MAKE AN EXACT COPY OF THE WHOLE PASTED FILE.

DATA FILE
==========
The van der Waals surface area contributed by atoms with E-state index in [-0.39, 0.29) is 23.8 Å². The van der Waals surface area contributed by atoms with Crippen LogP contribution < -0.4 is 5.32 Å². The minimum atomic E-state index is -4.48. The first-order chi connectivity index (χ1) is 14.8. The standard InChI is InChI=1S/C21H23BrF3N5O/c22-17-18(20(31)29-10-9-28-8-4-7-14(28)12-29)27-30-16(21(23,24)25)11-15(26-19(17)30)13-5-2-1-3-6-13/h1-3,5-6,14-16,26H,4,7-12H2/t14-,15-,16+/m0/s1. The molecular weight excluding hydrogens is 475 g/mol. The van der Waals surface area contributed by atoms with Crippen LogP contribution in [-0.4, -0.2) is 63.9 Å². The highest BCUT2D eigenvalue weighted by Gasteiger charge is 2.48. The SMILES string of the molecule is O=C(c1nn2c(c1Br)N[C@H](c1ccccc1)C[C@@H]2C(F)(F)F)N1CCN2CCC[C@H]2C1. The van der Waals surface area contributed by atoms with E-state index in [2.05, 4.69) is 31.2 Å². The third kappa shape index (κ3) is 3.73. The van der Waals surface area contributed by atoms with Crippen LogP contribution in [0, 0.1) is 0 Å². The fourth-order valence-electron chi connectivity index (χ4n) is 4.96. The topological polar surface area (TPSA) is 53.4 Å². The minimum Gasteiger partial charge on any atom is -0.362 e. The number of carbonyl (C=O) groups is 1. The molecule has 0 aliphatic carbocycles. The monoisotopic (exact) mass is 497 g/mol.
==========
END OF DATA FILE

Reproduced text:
The van der Waals surface area contributed by atoms with E-state index in [-0.39, 0.29) is 23.8 Å². The van der Waals surface area contributed by atoms with Crippen LogP contribution < -0.4 is 5.32 Å². The minimum atomic E-state index is -4.48. The first-order chi connectivity index (χ1) is 14.8. The standard InChI is InChI=1S/C21H23BrF3N5O/c22-17-18(20(31)29-10-9-28-8-4-7-14(28)12-29)27-30-16(21(23,24)25)11-15(26-19(17)30)13-5-2-1-3-6-13/h1-3,5-6,14-16,26H,4,7-12H2/t14-,15-,16+/m0/s1. The molecular weight excluding hydrogens is 475 g/mol. The van der Waals surface area contributed by atoms with Crippen LogP contribution in [-0.4, -0.2) is 63.9 Å². The highest BCUT2D eigenvalue weighted by Gasteiger charge is 2.48. The SMILES string of the molecule is O=C(c1nn2c(c1Br)N[C@H](c1ccccc1)C[C@@H]2C(F)(F)F)N1CCN2CCC[C@H]2C1. The van der Waals surface area contributed by atoms with E-state index in [2.05, 4.69) is 31.2 Å². The third kappa shape index (κ3) is 3.73. The van der Waals surface area contributed by atoms with Crippen LogP contribution in [0, 0.1) is 0 Å². The fourth-order valence-electron chi connectivity index (χ4n) is 4.96. The topological polar surface area (TPSA) is 53.4 Å². The minimum Gasteiger partial charge on any atom is -0.362 e. The number of carbonyl (C=O) groups is 1. The molecule has 0 aliphatic carbocycles. The monoisotopic (exact) mass is 497 g/mol.